Management of Reduced Mouth Opening


What is trismus?

Trismus, also sometimes called lockjaw, is a painful condition in which the chewing muscles of the jaw become contracted and sometimes inflamed, preventing the mouth from fully opening.

For most people, fully opening the mouth means opening it beyond 35 millimeters (mm)Trusted Source wide — a little greater than the width of two fingers.

When the mouth’s opening movement is restricted, a number of problems can arise. These include feeding and swallowing problems, oral hygiene issues, and even difficulty speaking.

While trismus is not widespread in the population, it’s sometimes commonly seen in certain groups, particularly in those who:

  • have had oral surgery to remove their wisdom teeth
  • have had head and neck cancer in a region involving structures that influence mouth movement
  • have undergone surgery or radiation treatment to the head and neck

Trismus is not the same condition as tetanus, which is also sometimes called lockjaw. Tetanus is an infection causedTrusted Source by the bacterium Clostridium tetani.

Because there’s a vaccine for preventing tetanus, it’s a rare infection in the United States. However, when tetanus does occur, you may have muscle stiffness and spasms that are painful and could occur anywhere in the body. A notable area where this occurs is in the head and neck region, where it causes trismus.

Treatment Options

Trismus is more commonly temporary than permanent. But the earlier you start treatment, the better the chance for a greater recovery. Some treatment options include:

  • Use of a jaw-stretching device. These devices fit between the upper and lower jaw. A physical therapist will tell you which stretches to perform and how often.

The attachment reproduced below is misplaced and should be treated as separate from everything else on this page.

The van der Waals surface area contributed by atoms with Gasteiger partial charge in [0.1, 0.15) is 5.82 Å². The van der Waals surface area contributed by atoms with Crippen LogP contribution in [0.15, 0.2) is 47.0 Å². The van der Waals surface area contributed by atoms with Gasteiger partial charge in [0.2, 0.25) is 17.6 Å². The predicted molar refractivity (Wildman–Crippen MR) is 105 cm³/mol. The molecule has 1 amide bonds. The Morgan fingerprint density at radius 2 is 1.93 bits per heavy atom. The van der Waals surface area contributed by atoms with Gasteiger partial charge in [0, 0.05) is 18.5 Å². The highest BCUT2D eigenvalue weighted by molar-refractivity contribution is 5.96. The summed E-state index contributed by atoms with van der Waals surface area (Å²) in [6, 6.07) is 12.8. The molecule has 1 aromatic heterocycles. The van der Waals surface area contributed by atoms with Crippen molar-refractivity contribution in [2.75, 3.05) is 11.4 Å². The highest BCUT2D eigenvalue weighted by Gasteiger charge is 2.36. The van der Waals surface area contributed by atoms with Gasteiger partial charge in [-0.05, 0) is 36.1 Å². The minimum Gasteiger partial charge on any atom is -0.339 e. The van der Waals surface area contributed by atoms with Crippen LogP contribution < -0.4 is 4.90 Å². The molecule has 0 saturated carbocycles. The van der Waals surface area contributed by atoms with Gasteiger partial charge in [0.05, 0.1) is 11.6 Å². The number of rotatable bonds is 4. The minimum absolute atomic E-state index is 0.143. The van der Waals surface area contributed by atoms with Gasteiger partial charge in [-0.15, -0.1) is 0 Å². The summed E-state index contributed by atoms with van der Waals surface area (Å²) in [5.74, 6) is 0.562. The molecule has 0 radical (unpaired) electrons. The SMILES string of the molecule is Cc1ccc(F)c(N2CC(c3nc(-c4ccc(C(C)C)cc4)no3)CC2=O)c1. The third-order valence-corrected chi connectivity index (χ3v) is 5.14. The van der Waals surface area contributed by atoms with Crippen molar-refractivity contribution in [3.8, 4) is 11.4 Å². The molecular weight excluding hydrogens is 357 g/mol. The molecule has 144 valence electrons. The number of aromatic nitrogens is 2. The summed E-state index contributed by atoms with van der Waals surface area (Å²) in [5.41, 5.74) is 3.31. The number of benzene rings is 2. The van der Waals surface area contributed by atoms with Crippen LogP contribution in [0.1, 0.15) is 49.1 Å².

• Medication. Your doctor may recommend or prescribe a muscle relaxant, pain reliever, or anti-inflammatory medication. Some research suggestsTrusted Source that combining corticosteroids and nonsteroidal anti-inflammatory drugs may be effective at decreasing post-operative trismus.
  • Physical therapy. This typically involves massaging and stretching the jaw to help loosen the muscles and decrease pain.
  • Dietary changes. Following a soft food diet and avoiding hard, crunchy foods is often recommended to ease pain until symptoms improve.
  • Acupuncture. While more studies are still needed, some research suggestsTrusted Source that acupuncture could be beneficial for muscle relaxation and pain management in disorders affecting the jaw muscle.
  • Craniosacral therapy. This gentle, hands-on form of alternative therapy has been shownTrusted Source to help reduce chronic pain. Craniosacral therapy is often performed by chiropractors, massage therapists, and osteopaths.